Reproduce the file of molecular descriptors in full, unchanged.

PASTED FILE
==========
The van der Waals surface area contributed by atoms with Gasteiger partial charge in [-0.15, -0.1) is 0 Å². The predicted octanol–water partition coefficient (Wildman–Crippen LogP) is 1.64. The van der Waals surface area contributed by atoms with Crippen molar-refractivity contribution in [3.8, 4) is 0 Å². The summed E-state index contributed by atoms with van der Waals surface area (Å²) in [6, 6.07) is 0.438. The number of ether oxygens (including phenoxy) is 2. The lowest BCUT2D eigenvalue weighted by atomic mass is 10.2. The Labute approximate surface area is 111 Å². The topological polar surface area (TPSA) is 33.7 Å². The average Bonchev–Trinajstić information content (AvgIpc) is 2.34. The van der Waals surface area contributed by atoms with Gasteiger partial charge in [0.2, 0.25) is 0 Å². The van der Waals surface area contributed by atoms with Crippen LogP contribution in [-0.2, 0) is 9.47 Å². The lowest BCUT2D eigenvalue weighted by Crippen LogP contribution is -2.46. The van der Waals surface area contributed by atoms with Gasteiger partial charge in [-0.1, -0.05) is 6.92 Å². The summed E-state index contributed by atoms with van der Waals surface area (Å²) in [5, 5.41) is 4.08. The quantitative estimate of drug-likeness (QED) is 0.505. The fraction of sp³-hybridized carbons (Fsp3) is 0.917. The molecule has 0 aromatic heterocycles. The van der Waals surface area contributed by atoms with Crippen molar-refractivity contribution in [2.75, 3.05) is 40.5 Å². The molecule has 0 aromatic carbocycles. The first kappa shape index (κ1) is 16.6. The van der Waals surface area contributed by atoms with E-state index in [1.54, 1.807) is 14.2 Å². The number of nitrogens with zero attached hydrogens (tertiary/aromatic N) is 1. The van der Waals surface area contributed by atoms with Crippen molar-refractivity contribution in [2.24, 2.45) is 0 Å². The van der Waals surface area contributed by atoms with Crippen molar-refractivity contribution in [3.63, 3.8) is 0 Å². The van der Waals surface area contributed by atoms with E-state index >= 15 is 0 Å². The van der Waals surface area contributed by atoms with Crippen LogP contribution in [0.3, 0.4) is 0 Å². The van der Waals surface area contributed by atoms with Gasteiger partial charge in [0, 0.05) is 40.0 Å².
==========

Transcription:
The van der Waals surface area contributed by atoms with Gasteiger partial charge in [-0.15, -0.1) is 0 Å². The predicted octanol–water partition coefficient (Wildman–Crippen LogP) is 1.64. The van der Waals surface area contributed by atoms with Crippen molar-refractivity contribution in [3.8, 4) is 0 Å². The summed E-state index contributed by atoms with van der Waals surface area (Å²) in [6, 6.07) is 0.438. The number of ether oxygens (including phenoxy) is 2. The lowest BCUT2D eigenvalue weighted by atomic mass is 10.2. The Labute approximate surface area is 111 Å². The topological polar surface area (TPSA) is 33.7 Å². The average Bonchev–Trinajstić information content (AvgIpc) is 2.34. The van der Waals surface area contributed by atoms with Gasteiger partial charge in [0.2, 0.25) is 0 Å². The van der Waals surface area contributed by atoms with Crippen LogP contribution in [-0.2, 0) is 9.47 Å². The lowest BCUT2D eigenvalue weighted by Crippen LogP contribution is -2.46. The van der Waals surface area contributed by atoms with Gasteiger partial charge in [-0.1, -0.05) is 6.92 Å². The summed E-state index contributed by atoms with van der Waals surface area (Å²) in [5, 5.41) is 4.08. The quantitative estimate of drug-likeness (QED) is 0.505. The fraction of sp³-hybridized carbons (Fsp3) is 0.917. The molecule has 0 aromatic heterocycles. The van der Waals surface area contributed by atoms with Crippen molar-refractivity contribution in [2.75, 3.05) is 40.5 Å². The molecule has 0 aromatic carbocycles. The first kappa shape index (κ1) is 16.6. The van der Waals surface area contributed by atoms with E-state index in [1.54, 1.807) is 14.2 Å². The number of nitrogens with zero attached hydrogens (tertiary/aromatic N) is 1. The van der Waals surface area contributed by atoms with Crippen molar-refractivity contribution in [2.24, 2.45) is 0 Å². The van der Waals surface area contributed by atoms with Crippen molar-refractivity contribution in [3.63, 3.8) is 0 Å². The van der Waals surface area contributed by atoms with E-state index >= 15 is 0 Å². The van der Waals surface area contributed by atoms with Crippen LogP contribution in [0.3, 0.4) is 0 Å². The van der Waals surface area contributed by atoms with Gasteiger partial charge in [0, 0.05) is 40.0 Å².